The NSF-funded InTeGrate project (http://serc.carleton.edu/integrate/index.html) seeks to develop, test, and disseminate geoscience educational resources for a variety of courses and disciplines so that they can provide the skills and information necessary for students to understand, plan for, and attempt to mitigate geoscience-related societal challenges. Teams of instructors were guided by pedagogy and assessment experts to create free online materials that can be readily deconstructed and reconfigured with local examples and materials to suit the needs of the specific instructor and/or learner. All lessons feature specific learning objectives, student activities, feedback, and assessments. We observed multiple lessons taught by participating instructors and assessed instructional practices using the Reformed Teaching Observational Protocol (RTOP). RTOP scores indicated that instructors were implementing the materials as intended. Eighteen instructors participating in the InTeGrate project were administered the Teacher Belief Interview (TBI) before and after developing, piloting, and revising a two-week introductory geoscience module. The TBI is a semi-structured interview consisting of seven questions aimed at qualifying different aspects of an instructor's pedagogical beliefs. Coding and analyses of pre- and post-development interviews show a statistically significant improvement (p=0.009) toward more student-centered responses, with the greatest gains among participants with the lowest pre-development scores. Overall, these results suggest that participating in professional development opportunities employing collaboration, authentic exposure, and structured support can positively impact pedagogical beliefs. We place this work in the context of theories of change models and discuss the implications of this work for instructors seeking to add new materials and practices to their courses.
Eye Tracking, Pupillometry, and Hand Biosensors in Geoscience Education Research: Current trends, Applications, and Future Directions
karen mcneal, Auburn University Main Campus
Ritayan Mitra, North Carolina State University
Sarah Luginbuhl, North Carolina State University
Rachel Atkins, North Carolina State University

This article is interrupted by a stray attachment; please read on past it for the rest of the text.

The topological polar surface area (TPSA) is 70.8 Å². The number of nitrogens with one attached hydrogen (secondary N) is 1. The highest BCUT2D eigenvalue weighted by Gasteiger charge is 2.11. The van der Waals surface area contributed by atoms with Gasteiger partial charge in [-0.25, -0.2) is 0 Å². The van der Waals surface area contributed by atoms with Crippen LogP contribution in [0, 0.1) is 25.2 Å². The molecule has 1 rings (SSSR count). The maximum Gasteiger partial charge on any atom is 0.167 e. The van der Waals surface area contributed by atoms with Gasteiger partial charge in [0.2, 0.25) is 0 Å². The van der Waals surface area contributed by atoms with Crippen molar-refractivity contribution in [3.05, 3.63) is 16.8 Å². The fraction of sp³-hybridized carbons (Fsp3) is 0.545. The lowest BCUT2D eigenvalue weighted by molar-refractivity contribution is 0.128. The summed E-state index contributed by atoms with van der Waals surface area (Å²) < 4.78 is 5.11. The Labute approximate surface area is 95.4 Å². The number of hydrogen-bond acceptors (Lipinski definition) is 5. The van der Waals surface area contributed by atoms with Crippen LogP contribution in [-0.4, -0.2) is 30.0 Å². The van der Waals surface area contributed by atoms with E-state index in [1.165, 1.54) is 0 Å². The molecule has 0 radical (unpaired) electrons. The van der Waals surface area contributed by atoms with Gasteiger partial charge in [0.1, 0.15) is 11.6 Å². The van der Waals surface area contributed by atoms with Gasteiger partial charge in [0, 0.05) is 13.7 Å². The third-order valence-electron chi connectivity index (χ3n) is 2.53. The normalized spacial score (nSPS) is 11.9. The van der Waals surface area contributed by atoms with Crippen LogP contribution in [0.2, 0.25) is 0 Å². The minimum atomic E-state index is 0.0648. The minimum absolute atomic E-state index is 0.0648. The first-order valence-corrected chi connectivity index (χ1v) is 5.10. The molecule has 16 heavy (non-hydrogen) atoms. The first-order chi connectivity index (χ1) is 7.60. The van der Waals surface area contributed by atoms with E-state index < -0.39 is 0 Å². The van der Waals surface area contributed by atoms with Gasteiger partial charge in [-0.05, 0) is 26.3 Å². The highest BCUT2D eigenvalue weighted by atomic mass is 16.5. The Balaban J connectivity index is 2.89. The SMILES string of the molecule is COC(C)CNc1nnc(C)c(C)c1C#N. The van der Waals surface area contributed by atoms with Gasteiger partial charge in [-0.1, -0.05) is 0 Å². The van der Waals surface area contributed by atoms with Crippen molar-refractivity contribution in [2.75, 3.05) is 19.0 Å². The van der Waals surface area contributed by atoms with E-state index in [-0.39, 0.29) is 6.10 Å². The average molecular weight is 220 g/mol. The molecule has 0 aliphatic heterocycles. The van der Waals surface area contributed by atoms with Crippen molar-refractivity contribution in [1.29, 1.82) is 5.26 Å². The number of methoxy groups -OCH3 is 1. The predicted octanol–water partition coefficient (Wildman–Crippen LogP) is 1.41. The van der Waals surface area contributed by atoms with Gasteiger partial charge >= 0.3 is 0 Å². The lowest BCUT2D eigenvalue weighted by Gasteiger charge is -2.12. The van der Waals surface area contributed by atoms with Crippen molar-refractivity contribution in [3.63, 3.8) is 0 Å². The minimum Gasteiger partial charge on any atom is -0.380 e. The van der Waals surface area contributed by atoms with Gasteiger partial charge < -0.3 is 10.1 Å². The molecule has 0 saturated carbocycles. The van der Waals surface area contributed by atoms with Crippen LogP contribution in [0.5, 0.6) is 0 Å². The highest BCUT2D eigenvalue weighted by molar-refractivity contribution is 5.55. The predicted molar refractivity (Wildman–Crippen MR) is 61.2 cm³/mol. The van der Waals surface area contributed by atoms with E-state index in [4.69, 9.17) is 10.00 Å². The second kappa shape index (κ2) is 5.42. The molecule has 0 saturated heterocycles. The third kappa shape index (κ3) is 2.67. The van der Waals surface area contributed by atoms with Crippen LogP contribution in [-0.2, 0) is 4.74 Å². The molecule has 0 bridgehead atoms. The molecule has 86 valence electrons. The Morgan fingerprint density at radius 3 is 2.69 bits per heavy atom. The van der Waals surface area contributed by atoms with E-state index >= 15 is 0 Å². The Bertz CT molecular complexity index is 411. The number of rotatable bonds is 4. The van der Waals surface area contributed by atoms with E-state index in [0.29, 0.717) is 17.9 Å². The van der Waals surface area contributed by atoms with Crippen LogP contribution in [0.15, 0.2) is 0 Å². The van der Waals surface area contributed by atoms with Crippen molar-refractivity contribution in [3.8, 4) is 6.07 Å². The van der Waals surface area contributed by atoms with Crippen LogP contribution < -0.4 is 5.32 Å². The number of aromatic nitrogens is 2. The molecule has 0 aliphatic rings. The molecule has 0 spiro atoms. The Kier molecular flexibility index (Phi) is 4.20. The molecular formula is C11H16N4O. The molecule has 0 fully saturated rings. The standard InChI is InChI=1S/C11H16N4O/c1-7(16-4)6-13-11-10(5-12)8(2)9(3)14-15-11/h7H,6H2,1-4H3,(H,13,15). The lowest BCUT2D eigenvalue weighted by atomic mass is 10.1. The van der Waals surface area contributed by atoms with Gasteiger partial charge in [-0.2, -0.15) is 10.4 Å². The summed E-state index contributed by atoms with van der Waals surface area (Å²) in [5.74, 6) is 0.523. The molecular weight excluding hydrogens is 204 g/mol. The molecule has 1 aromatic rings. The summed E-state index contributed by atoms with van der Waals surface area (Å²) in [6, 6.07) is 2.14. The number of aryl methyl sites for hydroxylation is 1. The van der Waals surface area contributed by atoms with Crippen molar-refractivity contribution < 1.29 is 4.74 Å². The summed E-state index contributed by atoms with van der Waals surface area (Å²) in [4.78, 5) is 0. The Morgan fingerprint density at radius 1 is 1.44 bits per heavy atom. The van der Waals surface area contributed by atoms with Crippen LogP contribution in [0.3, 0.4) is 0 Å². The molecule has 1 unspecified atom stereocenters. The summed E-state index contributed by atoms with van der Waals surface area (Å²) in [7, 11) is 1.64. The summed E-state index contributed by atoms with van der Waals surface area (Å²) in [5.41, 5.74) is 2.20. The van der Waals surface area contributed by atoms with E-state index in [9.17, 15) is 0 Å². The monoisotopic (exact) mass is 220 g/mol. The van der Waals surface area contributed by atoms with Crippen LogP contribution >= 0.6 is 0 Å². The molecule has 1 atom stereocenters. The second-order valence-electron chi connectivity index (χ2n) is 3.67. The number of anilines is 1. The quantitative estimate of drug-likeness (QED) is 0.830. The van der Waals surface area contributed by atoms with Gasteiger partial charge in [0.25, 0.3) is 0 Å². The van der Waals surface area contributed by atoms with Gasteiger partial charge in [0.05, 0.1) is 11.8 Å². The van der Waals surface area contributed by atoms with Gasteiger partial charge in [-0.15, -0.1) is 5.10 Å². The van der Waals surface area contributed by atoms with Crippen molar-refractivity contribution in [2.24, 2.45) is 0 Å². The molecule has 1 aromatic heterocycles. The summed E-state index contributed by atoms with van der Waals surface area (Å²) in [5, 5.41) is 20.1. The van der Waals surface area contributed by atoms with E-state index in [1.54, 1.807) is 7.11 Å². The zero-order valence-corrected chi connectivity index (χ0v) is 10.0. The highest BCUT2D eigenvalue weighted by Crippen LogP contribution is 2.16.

The field of Geoscience Education Research (GER) has been richly enhanced by methods traditionally used in the learning sciences, psychology, and science education. Specifically, the use of eye-tracking, pupillometry, and hand biosensors have recently afforded geoscience education researchers the opportunity to study people's physiological responses while engaging with multiple representations and/or activities in the geosciences. Eye-tracking is the process of measuring eye-position and movements defined by parameters such as gaze paths, fixation time and duration. Pupillometry is a related technique that measures eye-dilation and it can be utilized to determine the cognitive loading of viewers. These applications are often utilized for expert/novice comparisons, A/B comparisons, and/or usability studies. Hand biosensors or galvanic skin response measures skin conductance of the wearer that is related to emotional engagement in a given task. In this presentation we will provide general information on each of the highlighted applications, describe the type of studies that are appropriate for these tools, and include a case study for each technique as it relates to important research questions in GER. We will show how: 1) pupillometry was applied, for the first time, to understand cognitive load in novices during graph reading tasks, 2) eye-tracking was applied to understand how pre-service teachers navigate graphs about climate change and how they compare to experts, and 3) hand biosensors were applied to measure the engagement of undergraduate students during a variety of classroom teaching approaches. We will also discuss the outcomes of our work as well as the limitations and the advantages of each approach and provide recommendations for future research activities using these tools in GER.
Examination of affective factors predicting introductory geology student's intent to persist
Kaatje van der Hoeven Kraft, Whatcom Community College